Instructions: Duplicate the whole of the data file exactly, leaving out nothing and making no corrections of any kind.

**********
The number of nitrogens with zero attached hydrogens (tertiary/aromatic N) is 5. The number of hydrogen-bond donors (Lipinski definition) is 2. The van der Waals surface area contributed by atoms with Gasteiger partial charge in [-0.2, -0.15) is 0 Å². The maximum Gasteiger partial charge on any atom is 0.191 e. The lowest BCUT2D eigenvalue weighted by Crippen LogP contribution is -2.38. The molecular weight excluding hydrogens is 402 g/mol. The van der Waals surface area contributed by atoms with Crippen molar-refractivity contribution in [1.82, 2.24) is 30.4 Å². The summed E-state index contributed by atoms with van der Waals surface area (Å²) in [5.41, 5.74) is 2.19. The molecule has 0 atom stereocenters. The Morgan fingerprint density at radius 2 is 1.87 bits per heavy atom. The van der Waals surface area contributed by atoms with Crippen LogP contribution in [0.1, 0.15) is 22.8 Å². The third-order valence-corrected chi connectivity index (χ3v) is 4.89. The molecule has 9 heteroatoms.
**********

The number of nitrogens with zero attached hydrogens (tertiary/aromatic N) is 5. The number of hydrogen-bond donors (Lipinski definition) is 2. The van der Waals surface area contributed by atoms with Gasteiger partial charge in [-0.2, -0.15) is 0 Å². The maximum Gasteiger partial charge on any atom is 0.191 e. The lowest BCUT2D eigenvalue weighted by Crippen LogP contribution is -2.38. The molecular weight excluding hydrogens is 402 g/mol. The van der Waals surface area contributed by atoms with Crippen molar-refractivity contribution in [1.82, 2.24) is 30.4 Å². The summed E-state index contributed by atoms with van der Waals surface area (Å²) in [5.41, 5.74) is 2.19. The molecule has 0 atom stereocenters. The Morgan fingerprint density at radius 2 is 1.87 bits per heavy atom. The van der Waals surface area contributed by atoms with Crippen LogP contribution in [0.1, 0.15) is 22.8 Å². The third-order valence-corrected chi connectivity index (χ3v) is 4.89. The molecule has 9 heteroatoms.